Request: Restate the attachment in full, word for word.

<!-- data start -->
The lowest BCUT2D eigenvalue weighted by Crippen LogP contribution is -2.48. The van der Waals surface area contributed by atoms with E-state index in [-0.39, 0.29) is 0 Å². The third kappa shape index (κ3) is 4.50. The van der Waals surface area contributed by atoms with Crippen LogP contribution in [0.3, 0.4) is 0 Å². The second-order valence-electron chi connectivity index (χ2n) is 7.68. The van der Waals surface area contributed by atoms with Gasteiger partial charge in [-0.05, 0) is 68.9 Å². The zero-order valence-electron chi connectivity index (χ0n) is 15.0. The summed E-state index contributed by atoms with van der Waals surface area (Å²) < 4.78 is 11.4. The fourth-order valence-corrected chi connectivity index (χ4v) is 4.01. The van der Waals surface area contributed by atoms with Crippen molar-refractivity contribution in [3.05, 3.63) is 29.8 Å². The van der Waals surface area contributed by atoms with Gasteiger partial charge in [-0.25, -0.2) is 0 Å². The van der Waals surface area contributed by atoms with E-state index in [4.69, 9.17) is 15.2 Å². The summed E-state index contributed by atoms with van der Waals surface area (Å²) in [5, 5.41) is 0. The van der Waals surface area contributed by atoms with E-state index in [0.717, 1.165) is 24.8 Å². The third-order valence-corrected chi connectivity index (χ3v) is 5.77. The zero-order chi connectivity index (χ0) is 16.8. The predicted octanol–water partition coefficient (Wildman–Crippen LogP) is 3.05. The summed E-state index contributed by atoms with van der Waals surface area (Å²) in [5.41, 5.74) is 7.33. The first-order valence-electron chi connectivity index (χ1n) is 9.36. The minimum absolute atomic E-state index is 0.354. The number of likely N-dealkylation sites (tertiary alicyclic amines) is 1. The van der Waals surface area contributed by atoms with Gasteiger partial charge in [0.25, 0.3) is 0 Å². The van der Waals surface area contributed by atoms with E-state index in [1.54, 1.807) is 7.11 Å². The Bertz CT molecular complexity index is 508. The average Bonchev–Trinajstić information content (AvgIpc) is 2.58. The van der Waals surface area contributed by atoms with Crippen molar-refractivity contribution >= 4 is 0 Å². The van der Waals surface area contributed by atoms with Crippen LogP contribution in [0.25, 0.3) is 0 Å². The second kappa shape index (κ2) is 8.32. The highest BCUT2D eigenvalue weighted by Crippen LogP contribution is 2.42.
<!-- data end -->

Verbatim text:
The lowest BCUT2D eigenvalue weighted by Crippen LogP contribution is -2.48. The van der Waals surface area contributed by atoms with E-state index in [-0.39, 0.29) is 0 Å². The third kappa shape index (κ3) is 4.50. The van der Waals surface area contributed by atoms with Crippen LogP contribution in [0.3, 0.4) is 0 Å². The second-order valence-electron chi connectivity index (χ2n) is 7.68. The van der Waals surface area contributed by atoms with Gasteiger partial charge in [-0.05, 0) is 68.9 Å². The zero-order valence-electron chi connectivity index (χ0n) is 15.0. The summed E-state index contributed by atoms with van der Waals surface area (Å²) < 4.78 is 11.4. The fourth-order valence-corrected chi connectivity index (χ4v) is 4.01. The van der Waals surface area contributed by atoms with Crippen molar-refractivity contribution in [3.05, 3.63) is 29.8 Å². The van der Waals surface area contributed by atoms with Gasteiger partial charge in [-0.25, -0.2) is 0 Å². The van der Waals surface area contributed by atoms with E-state index in [4.69, 9.17) is 15.2 Å². The summed E-state index contributed by atoms with van der Waals surface area (Å²) in [5, 5.41) is 0. The van der Waals surface area contributed by atoms with E-state index in [0.717, 1.165) is 24.8 Å². The third-order valence-corrected chi connectivity index (χ3v) is 5.77. The zero-order chi connectivity index (χ0) is 16.8. The predicted octanol–water partition coefficient (Wildman–Crippen LogP) is 3.05. The summed E-state index contributed by atoms with van der Waals surface area (Å²) in [5.41, 5.74) is 7.33. The first-order valence-electron chi connectivity index (χ1n) is 9.36. The minimum absolute atomic E-state index is 0.354. The number of likely N-dealkylation sites (tertiary alicyclic amines) is 1. The van der Waals surface area contributed by atoms with Gasteiger partial charge in [0.25, 0.3) is 0 Å². The van der Waals surface area contributed by atoms with E-state index in [1.54, 1.807) is 7.11 Å². The Bertz CT molecular complexity index is 508. The average Bonchev–Trinajstić information content (AvgIpc) is 2.58. The van der Waals surface area contributed by atoms with Crippen molar-refractivity contribution >= 4 is 0 Å². The van der Waals surface area contributed by atoms with Crippen LogP contribution in [0.25, 0.3) is 0 Å². The second kappa shape index (κ2) is 8.32. The highest BCUT2D eigenvalue weighted by Crippen LogP contribution is 2.42.